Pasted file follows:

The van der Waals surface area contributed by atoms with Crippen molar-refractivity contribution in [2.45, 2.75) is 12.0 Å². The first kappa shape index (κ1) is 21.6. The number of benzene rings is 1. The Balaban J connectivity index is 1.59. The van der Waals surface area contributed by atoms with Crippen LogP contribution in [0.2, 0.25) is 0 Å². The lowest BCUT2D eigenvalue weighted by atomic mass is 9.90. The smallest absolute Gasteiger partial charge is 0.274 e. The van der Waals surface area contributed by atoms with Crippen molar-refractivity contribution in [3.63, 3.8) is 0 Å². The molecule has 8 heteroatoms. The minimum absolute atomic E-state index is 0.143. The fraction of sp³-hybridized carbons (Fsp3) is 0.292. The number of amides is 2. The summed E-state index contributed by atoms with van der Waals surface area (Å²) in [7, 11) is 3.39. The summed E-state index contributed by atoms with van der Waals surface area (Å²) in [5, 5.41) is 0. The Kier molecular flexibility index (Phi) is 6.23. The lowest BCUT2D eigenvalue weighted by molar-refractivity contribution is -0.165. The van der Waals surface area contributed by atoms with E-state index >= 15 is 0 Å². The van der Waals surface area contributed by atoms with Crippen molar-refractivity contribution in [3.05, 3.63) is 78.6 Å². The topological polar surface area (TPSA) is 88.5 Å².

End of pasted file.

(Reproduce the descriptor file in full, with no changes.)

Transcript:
The van der Waals surface area contributed by atoms with Crippen molar-refractivity contribution in [2.45, 2.75) is 12.0 Å². The first kappa shape index (κ1) is 21.6. The number of benzene rings is 1. The Balaban J connectivity index is 1.59. The van der Waals surface area contributed by atoms with Crippen LogP contribution in [0.2, 0.25) is 0 Å². The lowest BCUT2D eigenvalue weighted by atomic mass is 9.90. The smallest absolute Gasteiger partial charge is 0.274 e. The van der Waals surface area contributed by atoms with Crippen molar-refractivity contribution in [3.63, 3.8) is 0 Å². The molecule has 8 heteroatoms. The minimum absolute atomic E-state index is 0.143. The fraction of sp³-hybridized carbons (Fsp3) is 0.292. The number of amides is 2. The summed E-state index contributed by atoms with van der Waals surface area (Å²) in [7, 11) is 3.39. The summed E-state index contributed by atoms with van der Waals surface area (Å²) in [5, 5.41) is 0. The Kier molecular flexibility index (Phi) is 6.23. The lowest BCUT2D eigenvalue weighted by molar-refractivity contribution is -0.165. The van der Waals surface area contributed by atoms with E-state index >= 15 is 0 Å². The van der Waals surface area contributed by atoms with Crippen molar-refractivity contribution in [3.05, 3.63) is 78.6 Å². The topological polar surface area (TPSA) is 88.5 Å².